Following the launch, a moderated discussion ensued. Professor Saths Cooper, Freedom Park Council Member, provided the introductory remarks. Professor Cooper remarked that this was a week during which South African Cultural Heritage will be showcased to the world via technology, right here at Freedom Park. “Freedom Park is a one-stop historical destination, a dedicated precinct dedicated to commemorating South Africa’s history, a knowledge center dedicated to developing a better understanding of the country and its people.” “It aims to incorporate all of the country’s experiences and symbols to tell a coherent story about humanity’s struggle for freedom in South Africa – about the struggle for survival, land, and resources and how they shaped the country’s social, economic, cultural, political, and historical landscape,” Professor Cooper explained.
Mr. Fulufhelo Edgar Neluvhalani, Chairperson of the National Heritage Council, delivered the guided conversation’s concluding remarks. Mr. Neluvhalani has left major imprints on South Africa’s cultural environment throughout his 29-year professional career, ranging from local and national initiatives to World Heritage. As General Manager of South African National Parks, he made several significant contributions to the sector, including the development of Mapungubwe National Park & World Heritage Site. He is particularly interested in and knowledgeable about heritage management and development in the context of South Africa’s people and conservation issues.
Ms. Jane Mufamadi, Chief Executive Officer, Freedom Park, Adv. Lungisa Malgas, Chief Executive Officer, South African Heritage Resources Agency (SAHRA), Mr. Kepi Madumo, CEO of the National Library of South Africa, Ms. Annabell Lebethe, CEO of the Ditsong Museums of South Africa, and Dr. Ndivhoniswani Lukhwareni, CEO of the National Heritage Council Variss, Mr. Souayibou were panel members.
The themes include places, sites, and objects relating to human origins, evolution and the creation of cognitive behavior, resistance and freedom, and our libraries. Thematic digital displays illustrate the country’s illustrious history and diversified legacy, which constitute the bedrock of South Africa’s burgeoning cultural heritage tourism industry.
South Africa’s heritage, dating back to the birth of democracy, bears testament to the human spirit’s resilience in the face of adversity. South Africa’s democratic transition offered a slew of opportunities for the country’s many formal and informal sectors. Heritage was no exception, having profited significantly from the new South Africa’s reform agenda. Most importantly, the foundations for the creation of South Africa’s Heritage Landscape were established by the Constitution’s new policies, such as the 1996 White Paper on Arts, Culture, and Heritage.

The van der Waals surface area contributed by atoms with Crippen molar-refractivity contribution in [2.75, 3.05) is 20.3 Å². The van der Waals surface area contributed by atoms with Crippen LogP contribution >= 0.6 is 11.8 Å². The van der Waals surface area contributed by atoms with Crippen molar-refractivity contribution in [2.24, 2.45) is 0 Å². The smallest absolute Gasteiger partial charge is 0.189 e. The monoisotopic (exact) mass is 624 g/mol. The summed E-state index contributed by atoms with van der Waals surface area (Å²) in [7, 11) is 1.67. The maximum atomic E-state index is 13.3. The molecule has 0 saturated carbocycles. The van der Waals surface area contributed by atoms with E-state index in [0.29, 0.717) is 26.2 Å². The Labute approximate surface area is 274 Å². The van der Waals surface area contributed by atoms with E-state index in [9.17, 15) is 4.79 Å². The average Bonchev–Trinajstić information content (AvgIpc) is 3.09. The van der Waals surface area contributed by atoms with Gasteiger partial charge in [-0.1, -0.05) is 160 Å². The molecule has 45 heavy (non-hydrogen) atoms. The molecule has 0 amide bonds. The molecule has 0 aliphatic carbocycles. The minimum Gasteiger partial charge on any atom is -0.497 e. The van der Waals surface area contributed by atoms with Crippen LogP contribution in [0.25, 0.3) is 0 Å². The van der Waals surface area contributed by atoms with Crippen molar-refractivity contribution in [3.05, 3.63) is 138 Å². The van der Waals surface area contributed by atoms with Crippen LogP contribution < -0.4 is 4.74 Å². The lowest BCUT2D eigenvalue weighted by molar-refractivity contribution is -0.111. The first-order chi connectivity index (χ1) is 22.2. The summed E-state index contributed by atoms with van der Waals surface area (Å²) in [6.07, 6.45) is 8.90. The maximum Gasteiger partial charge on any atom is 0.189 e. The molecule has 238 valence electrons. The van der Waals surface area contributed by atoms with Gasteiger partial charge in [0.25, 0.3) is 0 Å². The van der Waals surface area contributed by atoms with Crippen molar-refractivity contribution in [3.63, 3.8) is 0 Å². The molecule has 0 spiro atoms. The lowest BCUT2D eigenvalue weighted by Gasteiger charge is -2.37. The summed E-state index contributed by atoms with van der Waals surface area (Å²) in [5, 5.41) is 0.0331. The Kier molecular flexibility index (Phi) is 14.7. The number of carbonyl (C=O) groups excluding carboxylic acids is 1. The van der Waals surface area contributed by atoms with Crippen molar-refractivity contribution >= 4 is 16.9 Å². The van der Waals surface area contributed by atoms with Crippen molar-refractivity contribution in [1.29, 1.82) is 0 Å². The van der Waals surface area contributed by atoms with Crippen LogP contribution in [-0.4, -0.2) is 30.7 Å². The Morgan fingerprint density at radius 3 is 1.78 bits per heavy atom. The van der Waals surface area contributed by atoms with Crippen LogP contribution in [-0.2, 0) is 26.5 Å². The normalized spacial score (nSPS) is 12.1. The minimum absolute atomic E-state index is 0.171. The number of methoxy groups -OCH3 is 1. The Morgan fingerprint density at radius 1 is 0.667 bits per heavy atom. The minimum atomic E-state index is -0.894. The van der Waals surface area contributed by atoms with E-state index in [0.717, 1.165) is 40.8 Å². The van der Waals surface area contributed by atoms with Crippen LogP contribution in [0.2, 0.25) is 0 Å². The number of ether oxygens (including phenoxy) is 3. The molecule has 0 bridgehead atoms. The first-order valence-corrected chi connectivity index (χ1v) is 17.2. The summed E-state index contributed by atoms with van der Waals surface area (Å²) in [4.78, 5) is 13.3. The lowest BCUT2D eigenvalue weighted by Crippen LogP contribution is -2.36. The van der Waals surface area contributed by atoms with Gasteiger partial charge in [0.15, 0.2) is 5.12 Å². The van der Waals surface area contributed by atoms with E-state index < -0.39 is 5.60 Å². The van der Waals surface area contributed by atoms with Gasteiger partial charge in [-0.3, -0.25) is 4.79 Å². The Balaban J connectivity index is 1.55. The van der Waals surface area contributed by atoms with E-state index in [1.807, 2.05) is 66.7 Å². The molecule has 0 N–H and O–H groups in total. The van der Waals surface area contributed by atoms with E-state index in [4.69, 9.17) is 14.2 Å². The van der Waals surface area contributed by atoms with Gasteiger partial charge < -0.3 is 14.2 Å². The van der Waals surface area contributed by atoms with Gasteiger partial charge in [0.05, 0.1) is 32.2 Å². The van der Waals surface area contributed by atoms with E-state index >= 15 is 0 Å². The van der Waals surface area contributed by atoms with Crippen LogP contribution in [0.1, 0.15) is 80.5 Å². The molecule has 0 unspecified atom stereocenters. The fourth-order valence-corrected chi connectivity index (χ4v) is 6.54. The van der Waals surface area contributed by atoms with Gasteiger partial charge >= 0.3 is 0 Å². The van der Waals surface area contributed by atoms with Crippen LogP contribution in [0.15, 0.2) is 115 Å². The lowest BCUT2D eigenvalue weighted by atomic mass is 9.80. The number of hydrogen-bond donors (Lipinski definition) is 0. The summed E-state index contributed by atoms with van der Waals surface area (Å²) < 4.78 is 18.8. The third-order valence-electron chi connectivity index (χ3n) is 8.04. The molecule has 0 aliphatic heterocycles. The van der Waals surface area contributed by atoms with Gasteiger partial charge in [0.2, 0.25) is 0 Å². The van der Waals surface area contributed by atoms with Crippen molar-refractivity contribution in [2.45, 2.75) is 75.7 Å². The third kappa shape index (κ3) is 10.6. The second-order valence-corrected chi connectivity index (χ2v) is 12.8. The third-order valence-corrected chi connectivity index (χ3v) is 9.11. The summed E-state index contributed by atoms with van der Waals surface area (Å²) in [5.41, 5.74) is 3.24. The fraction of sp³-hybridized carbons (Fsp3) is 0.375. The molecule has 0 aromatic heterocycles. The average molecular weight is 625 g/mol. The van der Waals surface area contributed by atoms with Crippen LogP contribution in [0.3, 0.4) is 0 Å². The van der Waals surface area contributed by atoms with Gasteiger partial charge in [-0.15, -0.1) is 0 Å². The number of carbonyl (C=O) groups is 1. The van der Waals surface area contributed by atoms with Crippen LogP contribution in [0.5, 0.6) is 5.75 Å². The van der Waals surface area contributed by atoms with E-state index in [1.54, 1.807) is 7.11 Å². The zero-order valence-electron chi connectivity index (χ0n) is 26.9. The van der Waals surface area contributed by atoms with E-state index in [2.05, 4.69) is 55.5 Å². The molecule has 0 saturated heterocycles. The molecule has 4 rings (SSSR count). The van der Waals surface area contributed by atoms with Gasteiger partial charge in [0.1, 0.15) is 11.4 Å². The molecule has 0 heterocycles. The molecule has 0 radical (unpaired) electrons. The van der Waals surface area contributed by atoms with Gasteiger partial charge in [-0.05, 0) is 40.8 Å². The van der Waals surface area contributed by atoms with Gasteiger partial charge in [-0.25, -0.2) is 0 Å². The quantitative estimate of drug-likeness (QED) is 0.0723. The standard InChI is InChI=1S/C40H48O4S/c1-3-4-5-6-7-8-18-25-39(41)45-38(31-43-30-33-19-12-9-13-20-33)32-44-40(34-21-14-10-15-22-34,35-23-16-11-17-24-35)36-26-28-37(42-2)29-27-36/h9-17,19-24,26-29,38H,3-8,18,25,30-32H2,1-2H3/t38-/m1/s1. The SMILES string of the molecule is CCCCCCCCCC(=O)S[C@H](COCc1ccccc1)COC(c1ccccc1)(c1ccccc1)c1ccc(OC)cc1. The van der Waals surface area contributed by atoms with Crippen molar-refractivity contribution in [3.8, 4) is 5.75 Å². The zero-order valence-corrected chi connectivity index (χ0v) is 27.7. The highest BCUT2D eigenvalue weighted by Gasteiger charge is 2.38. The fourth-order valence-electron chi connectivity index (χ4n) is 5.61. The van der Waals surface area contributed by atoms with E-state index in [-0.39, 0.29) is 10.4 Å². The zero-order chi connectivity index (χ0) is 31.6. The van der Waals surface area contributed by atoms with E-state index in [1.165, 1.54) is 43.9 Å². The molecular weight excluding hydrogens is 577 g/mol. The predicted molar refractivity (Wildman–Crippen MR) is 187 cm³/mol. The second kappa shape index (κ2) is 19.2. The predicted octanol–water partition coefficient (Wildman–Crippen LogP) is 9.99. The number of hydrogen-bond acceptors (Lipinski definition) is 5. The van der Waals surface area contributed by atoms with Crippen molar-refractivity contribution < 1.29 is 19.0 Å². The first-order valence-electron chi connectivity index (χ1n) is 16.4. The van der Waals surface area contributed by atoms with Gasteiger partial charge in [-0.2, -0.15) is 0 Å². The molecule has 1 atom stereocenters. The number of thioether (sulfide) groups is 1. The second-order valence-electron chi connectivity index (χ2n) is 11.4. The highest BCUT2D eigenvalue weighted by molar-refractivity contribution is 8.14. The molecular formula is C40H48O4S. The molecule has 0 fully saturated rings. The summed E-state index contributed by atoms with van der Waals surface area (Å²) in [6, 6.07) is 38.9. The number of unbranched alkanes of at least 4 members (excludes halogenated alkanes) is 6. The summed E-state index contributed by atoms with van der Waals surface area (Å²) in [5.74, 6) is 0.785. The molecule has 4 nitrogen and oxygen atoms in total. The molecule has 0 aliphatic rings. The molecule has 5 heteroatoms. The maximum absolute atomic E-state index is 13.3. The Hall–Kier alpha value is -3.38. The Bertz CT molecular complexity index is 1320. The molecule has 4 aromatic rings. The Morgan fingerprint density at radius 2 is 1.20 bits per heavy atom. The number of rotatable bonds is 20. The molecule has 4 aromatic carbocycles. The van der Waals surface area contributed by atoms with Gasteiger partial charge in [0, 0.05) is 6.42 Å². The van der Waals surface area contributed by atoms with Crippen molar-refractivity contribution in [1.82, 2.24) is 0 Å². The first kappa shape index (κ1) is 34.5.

While the 1996 White Paper on Arts, Culture, and Heritage was recently revised to bring Arts, Culture, and Heritage into the future, the founding 1996 White Paper’s key objectives remain vital for today’s debate. Additionally, the 1996 White Paper on Arts, Culture, and Heritage established an enabling environment at the local, regional, and national levels for promoting, protecting, and realizing the full potential of South Africa’s artistic, heritage, cultural, and creative sectors. As the guardian of South African arts, culture, and heritage in the country, the Department of Sport, Arts, and Culture has been instrumental in implementing the transformation of the Culture and Heritage Landscape under the new policy and legislative framework.
According to the 1996 White Paper on Arts, Culture, and Heritage, heritage is defined as “the totality of wildlife and scenic parks, scientific and historical sites, national monuments, historic buildings, works of art, literature, and music, oral traditions, and museum collections and their documentation that serve as the foundation for a shared culture and artistic creativity.”
The preceding description encapsulates our wonderful country’s illustrious history and distinct natural and cultural inheritance, which the world must continue to appreciate.
South Africa believes that Dubai Expo 2020 has provided an exceptional global platform for showcasing the country’s past through this weeklong exhibition and program, which has been so elegantly packaged to convey and create awareness about our heritage.
The Ukhahlamba Drakensberg Park, with its soaring basaltic buttresses, dramatic slashes, and golden sandstone walls, is a natural heritage site worth noting. This region is home to pieces of rock art that are breathtaking, if not the envy of the entire world.